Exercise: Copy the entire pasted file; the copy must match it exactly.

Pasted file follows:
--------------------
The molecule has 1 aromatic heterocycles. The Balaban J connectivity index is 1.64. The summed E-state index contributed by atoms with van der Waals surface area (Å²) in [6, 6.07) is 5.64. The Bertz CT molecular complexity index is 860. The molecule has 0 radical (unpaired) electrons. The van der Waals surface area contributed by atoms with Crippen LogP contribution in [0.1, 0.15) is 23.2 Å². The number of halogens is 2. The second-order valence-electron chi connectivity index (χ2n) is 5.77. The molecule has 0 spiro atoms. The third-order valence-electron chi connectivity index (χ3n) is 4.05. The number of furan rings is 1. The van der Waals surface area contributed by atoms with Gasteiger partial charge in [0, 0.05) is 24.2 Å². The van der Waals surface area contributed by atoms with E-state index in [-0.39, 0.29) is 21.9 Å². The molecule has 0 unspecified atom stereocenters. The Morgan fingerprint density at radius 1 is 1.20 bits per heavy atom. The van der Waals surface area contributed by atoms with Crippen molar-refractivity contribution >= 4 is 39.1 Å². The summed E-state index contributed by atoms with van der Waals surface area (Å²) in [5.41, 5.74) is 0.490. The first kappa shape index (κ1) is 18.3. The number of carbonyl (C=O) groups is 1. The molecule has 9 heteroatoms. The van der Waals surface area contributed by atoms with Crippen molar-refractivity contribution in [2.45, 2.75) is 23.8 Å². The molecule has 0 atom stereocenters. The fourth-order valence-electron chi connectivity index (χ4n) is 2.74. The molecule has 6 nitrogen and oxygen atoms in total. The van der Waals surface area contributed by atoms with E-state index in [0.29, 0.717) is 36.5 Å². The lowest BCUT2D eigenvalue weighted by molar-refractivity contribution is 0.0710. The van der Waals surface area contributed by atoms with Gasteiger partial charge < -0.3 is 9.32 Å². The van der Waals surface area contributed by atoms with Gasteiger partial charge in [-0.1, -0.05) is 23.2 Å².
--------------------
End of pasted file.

The molecule has 1 aromatic heterocycles. The Balaban J connectivity index is 1.64. The summed E-state index contributed by atoms with van der Waals surface area (Å²) in [6, 6.07) is 5.64. The Bertz CT molecular complexity index is 860. The molecule has 0 radical (unpaired) electrons. The van der Waals surface area contributed by atoms with Crippen LogP contribution in [0.1, 0.15) is 23.2 Å². The number of halogens is 2. The second-order valence-electron chi connectivity index (χ2n) is 5.77. The molecule has 0 spiro atoms. The third-order valence-electron chi connectivity index (χ3n) is 4.05. The number of furan rings is 1. The van der Waals surface area contributed by atoms with Gasteiger partial charge in [0, 0.05) is 24.2 Å². The van der Waals surface area contributed by atoms with E-state index in [-0.39, 0.29) is 21.9 Å². The molecule has 0 unspecified atom stereocenters. The Morgan fingerprint density at radius 1 is 1.20 bits per heavy atom. The van der Waals surface area contributed by atoms with Crippen molar-refractivity contribution >= 4 is 39.1 Å². The summed E-state index contributed by atoms with van der Waals surface area (Å²) in [5.41, 5.74) is 0.490. The first kappa shape index (κ1) is 18.3. The number of carbonyl (C=O) groups is 1. The molecule has 9 heteroatoms. The van der Waals surface area contributed by atoms with Crippen molar-refractivity contribution in [2.45, 2.75) is 23.8 Å². The molecule has 0 atom stereocenters. The fourth-order valence-electron chi connectivity index (χ4n) is 2.74. The molecule has 6 nitrogen and oxygen atoms in total. The van der Waals surface area contributed by atoms with E-state index in [0.29, 0.717) is 36.5 Å². The lowest BCUT2D eigenvalue weighted by molar-refractivity contribution is 0.0710. The van der Waals surface area contributed by atoms with Gasteiger partial charge < -0.3 is 9.32 Å². The van der Waals surface area contributed by atoms with Gasteiger partial charge in [-0.1, -0.05) is 23.2 Å².